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Wildlife: Birds, Mammals, Fish

Sea otters, brown pelicans, chinook salmon, tule elk: these are just some of the amazing species that inhabit the San Francisco Bay Area. Their charisma has inspired countless conservation efforts and have enticed everyday people and impassioned naturalists into the wild.

On The Trail of the Surprisingly Mysterious Gray Fox

October 21, 2015 by Elizabeth Rogers

Gray foxes in the Bay Area: Where are they? What are they? The answer to both questions is surprisingly complicated. Fortunately, there's "The Fox Guy."

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‘Climate Endangered’ Least Terns Thrive In Northern California, But For How Long?

October 21, 2015 by Timothy Hill

The California least tern is rare but thriving in the Bay Area. For now. An examination of what Audubon's "climate endangered" ranking means for a popular bird.

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2016 Bay Nature Hero Award Winner

October 20, 2015 by Bay Nature Staff

Publishing icon and Bay Nature co-founder Malcolm Margolin will receive a special award for his invaluable contributions to Bay Nature and the cultural life of the Bay Area.

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How Humans, and Dogs, Can Coexist With Coyotes in San Francisco

October 20, 2015 by Graelyn Brashear

San Francisco holds public meetings on coexisting with coyotes.

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Ask the Naturalist: Seabird Feeding Frenzy at Point Montara

September 25, 2015 by Alvaro Jaramillo

Why are large numbers of seabirds congregating off Point Montara?

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The Black Oystercatcher Gets ‘Climate Endangered’ Status — But It’s Complicated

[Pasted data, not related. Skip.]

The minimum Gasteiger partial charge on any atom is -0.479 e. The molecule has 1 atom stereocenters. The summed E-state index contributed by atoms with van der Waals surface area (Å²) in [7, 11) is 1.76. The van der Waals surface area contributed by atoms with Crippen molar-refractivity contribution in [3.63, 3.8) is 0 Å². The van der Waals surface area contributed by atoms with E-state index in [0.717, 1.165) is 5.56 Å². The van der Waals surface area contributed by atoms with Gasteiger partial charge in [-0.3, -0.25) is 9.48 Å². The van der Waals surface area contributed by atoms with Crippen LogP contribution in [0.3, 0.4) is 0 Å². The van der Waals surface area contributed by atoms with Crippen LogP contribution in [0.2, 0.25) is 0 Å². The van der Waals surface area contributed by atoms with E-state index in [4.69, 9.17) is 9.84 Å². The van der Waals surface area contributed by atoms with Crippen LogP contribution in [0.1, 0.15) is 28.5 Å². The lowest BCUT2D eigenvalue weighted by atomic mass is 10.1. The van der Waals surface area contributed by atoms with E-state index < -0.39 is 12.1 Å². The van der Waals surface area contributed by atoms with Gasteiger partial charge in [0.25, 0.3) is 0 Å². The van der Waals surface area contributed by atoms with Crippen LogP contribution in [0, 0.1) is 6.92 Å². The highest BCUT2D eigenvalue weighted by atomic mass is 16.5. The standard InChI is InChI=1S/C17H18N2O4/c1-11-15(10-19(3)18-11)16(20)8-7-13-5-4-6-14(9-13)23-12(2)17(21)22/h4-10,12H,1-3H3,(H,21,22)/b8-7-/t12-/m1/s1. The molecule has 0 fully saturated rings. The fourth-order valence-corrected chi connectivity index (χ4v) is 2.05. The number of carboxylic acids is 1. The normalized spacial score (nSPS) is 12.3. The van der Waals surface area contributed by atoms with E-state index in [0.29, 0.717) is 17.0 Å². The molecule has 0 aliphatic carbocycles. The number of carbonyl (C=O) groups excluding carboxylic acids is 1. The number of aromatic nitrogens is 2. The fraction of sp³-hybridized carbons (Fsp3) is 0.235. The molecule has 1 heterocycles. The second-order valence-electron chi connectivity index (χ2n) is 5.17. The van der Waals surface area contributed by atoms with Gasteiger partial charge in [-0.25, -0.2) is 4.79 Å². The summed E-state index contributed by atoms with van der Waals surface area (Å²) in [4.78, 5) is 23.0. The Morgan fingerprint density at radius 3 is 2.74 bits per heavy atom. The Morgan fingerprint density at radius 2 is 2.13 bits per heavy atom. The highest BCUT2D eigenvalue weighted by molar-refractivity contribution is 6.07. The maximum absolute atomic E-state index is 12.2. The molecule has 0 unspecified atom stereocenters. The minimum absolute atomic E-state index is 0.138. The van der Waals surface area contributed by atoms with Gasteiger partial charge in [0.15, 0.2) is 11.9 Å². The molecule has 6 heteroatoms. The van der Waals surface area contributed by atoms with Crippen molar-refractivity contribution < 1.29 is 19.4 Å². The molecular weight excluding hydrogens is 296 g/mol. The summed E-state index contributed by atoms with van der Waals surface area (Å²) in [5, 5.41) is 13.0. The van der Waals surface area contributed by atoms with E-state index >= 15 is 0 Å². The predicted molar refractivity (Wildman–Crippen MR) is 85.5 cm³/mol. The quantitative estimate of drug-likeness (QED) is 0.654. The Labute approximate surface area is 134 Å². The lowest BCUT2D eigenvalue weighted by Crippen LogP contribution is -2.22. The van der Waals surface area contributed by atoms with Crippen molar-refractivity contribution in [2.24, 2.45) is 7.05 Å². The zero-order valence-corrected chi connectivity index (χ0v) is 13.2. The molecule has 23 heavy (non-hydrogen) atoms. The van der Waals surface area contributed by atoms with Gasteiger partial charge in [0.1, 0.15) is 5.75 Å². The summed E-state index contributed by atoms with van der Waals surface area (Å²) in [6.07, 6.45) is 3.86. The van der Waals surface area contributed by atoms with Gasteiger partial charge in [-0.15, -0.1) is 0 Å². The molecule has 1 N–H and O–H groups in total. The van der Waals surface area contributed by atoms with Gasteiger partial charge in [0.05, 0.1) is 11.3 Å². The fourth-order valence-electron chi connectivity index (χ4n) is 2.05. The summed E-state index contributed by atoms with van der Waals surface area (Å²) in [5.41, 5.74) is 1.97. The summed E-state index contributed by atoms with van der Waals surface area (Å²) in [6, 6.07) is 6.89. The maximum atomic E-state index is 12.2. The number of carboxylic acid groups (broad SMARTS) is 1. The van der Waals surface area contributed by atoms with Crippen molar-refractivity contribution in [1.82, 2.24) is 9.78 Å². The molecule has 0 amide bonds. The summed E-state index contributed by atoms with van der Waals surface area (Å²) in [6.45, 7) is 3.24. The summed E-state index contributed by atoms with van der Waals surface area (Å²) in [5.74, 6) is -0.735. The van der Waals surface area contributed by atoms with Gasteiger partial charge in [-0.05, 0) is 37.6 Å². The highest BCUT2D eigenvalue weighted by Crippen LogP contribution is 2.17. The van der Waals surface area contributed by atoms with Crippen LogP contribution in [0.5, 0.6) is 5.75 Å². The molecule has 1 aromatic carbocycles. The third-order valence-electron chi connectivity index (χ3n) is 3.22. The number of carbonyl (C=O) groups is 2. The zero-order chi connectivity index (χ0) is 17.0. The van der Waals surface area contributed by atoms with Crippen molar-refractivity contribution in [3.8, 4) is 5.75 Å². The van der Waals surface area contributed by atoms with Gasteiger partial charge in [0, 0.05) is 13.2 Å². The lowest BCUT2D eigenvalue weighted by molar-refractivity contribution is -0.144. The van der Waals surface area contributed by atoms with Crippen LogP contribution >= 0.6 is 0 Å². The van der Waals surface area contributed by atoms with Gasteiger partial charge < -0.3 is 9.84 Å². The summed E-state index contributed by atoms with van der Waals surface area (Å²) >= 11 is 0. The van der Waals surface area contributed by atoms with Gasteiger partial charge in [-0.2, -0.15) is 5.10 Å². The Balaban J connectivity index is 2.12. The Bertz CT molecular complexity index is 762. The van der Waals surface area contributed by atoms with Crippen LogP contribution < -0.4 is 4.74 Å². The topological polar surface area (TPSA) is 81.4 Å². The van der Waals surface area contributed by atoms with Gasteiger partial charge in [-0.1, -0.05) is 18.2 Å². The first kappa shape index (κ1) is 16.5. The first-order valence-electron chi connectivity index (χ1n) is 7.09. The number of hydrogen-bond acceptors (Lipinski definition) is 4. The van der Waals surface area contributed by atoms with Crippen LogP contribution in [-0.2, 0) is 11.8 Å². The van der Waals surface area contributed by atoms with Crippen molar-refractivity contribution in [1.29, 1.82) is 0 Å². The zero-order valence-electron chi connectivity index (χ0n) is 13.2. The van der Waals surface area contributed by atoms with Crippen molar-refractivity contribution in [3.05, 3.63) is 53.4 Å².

September 04, 2015 by Timothy Hill

The popular black oystercatcher has been labeled "climate endangered" by Audubon. What does that mean for birds in the Bay Area?

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Basking Sharks Appear, Briefly, In Monterey Bay — But Don’t Call It a Comeback

September 04, 2015 by Lauren McNulty

Enormous basking sharks were once common off Monterey, but it’s now very rare to see as many sharks in one place as were reported in July.

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Richardson Bay Sea Otter Likely Died From Parasite, Biotoxin

September 02, 2015 by Eric Simons

The sea otter that spent three weeks in Richardson Bay in late June and early July likely died of a “one-two punch” of domoic acid poisoning and infection from the possum-borne parasite Sarcocystis neurona, a California Department of Fish and Wildlife pathologist says.

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A Condor Recovery, Fueled By Volunteers, Needs More Help

August 26, 2015 by Elizabeth Rogers

Through their numbers are on the right track, the condor population isn’t self-sustaining. Condors in the wild still face significant threats from lead poisoning and micro trash, and require constant monitoring -- most of it by volunteers.

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Ask the Naturalist: Why are deer droppings so tiny?

August 19, 2015 by Cat Taylor

Why are deer droppings so small? East Bay Regional Parks' Cat Taylor has the scoop on ungulate poop.

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